It was not unusual for a cough or sneeze to slip out unexpectedly, drenching a plate as it went out to a customer, or even a whole pie that Bhu pulled steaming out of the wood-fire oven. Bhu found ways not to care, ways to justify his lack of caring, but one reason won out easily over the rest: Bhu wasn’t going to get anyone sick, because everyone was already sick. He saw the symptoms everywhere. In the customers’ heavy, bloodshot eyes, in their puffy lips and cheeks, the swelling in their necks and fingers, the sweat that coated their hands and the damp bills that they passed to him when he worked the register. He wore blue gloves for when he handled the bills, and at the end of his shift the fingers were stained and corroded, the latex pocked with small blisters. He told this to Phan, his boss, who took the gloves in his own hands, touched them, sniffed them, and told Bhu that there was nothing to worry about. People got sick because of bad energy, Phan said. Phan had never been sick a day in his life. As he said this he coughed and raised a bent cigarette to his lips. Phan’s eyes bulged anxiously. The thick crescent lines of his fingernails were stained a nicotine yellow.
Bhu researched contagion and sanitation. Temperatures higher than 140 degrees slow or stop bacterial growth. He stood near the oven and bathed in its purifying heat. Phan noticed this pattern of behavior and took this to be an intellectual interest in its workings. He spoke to Bhu about it at length. The mystical aspects of its form and structure, the temple shape of the dome, the holy vortex of the internal flame. An engineer by trade, if not philosophy, Phan married into an Italian restaurant family. When his wife inherited it, he took it over, replacing the smaller and more efficient gas oven with the bulky and inconvenient wood-fire oven. He did this largely on his own, using simple tools and materials, what he called the methods of the ancients.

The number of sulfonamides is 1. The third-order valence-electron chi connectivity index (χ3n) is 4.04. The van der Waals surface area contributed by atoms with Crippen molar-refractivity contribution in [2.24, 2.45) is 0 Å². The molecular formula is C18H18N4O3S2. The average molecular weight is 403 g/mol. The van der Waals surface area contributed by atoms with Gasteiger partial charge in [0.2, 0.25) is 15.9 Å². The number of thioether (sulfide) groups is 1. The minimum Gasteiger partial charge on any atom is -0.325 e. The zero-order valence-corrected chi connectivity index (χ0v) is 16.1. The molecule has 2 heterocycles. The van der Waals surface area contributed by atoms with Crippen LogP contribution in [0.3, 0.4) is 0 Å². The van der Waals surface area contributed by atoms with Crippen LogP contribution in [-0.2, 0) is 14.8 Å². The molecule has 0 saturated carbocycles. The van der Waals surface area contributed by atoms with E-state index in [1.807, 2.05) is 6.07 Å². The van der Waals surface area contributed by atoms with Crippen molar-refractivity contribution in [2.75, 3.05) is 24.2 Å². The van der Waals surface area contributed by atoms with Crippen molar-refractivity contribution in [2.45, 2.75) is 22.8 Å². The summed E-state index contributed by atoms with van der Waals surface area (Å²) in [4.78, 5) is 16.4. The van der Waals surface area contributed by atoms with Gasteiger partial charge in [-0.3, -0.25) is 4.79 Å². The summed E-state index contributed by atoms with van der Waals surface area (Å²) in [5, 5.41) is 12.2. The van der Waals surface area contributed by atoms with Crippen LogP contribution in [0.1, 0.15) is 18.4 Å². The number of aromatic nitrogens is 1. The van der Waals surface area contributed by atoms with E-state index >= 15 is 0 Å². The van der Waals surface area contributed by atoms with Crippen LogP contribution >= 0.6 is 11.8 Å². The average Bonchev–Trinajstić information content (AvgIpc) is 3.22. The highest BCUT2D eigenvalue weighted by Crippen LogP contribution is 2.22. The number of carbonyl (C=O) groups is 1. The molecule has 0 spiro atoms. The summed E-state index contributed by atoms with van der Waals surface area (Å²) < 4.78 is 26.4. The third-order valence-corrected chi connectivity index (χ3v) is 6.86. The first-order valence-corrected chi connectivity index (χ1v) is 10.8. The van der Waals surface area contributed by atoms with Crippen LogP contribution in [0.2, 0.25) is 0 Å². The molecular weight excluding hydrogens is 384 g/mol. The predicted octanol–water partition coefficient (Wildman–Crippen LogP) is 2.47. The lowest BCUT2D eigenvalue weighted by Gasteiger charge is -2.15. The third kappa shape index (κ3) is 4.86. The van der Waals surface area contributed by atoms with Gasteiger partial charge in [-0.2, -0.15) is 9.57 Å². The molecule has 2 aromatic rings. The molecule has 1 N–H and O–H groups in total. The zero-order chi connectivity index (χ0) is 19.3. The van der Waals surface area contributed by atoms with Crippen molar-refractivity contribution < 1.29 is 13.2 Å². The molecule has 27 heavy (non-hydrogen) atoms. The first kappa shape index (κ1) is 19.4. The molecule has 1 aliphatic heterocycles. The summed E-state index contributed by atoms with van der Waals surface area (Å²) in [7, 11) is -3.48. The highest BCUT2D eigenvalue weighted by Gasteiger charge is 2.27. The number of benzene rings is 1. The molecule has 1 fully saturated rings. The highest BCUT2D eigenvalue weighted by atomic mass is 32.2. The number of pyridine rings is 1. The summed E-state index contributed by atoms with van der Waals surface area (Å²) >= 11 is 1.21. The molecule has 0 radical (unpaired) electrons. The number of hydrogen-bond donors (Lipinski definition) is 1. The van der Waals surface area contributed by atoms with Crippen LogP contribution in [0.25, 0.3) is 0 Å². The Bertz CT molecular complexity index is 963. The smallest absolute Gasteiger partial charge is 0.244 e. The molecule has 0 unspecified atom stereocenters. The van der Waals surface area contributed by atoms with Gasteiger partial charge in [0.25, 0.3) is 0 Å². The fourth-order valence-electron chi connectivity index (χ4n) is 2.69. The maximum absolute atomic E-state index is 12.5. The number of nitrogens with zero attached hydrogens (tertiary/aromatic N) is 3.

Phan talked about energy and sickness in his slurred Chicago growl. He had designed the oven to be a generator of positive, healing energies. On the wood-fired bricks that he shaped and baked with his own hands he had inscribed a lexicon of powerful signs and sigils: harvest prayers from ancient Slavic carvings, healing passages from Babylonian tablets, Greek hexes that predated Homer by three thousand years. Buddhist prayers in a dozen languages, Chinese ideograms, his favorite mathematical figures, the names of all the players on the 2016 World Series–winning Chicago Cubs.
“It’s a universal lexicon,” he said one day. “You take the sides of all those bricks, you unfold them like so”—he demonstrated with his hands, turning them back and forth—“and it all fits together. I planned it for years, the placement of every mark in perfect, universal harmony. I thought it might help. I thought that this oven might change things for the better. Refocus the world’s energy, just a little bit.”
As Phan spoke a customer doubled over in a fit of violent coughs on the other side of the fiberglass panel that separated the checkout line from the kitchen. Bhu and Phan turned to watch. The coughing man fell to the ground and spat up a mouthful of blood and bile. Phan shook his head.
“And now, look.”
Made confident by Phan’s attention, Bhu worked his lips in a silent question, then repeated it out loud. He asked if Phan had any raw meat that he might be willing to sell cheaply. Bhu thought that Phan didn’t hear him because the spry old man rushed away, vaulting clean over the register to attend to the sick customer, who now held his hands to his throat, choking.
But Phan heard, and he didn’t forget. He called Bhu over at the end of his shift and asked what his question was. Bhu had to think for a moment, to center himself, before answering.
Bhu wanted meat. Raw meat, as fresh as possible, the cost of which would be taken out of his wages, whatever the cost may be.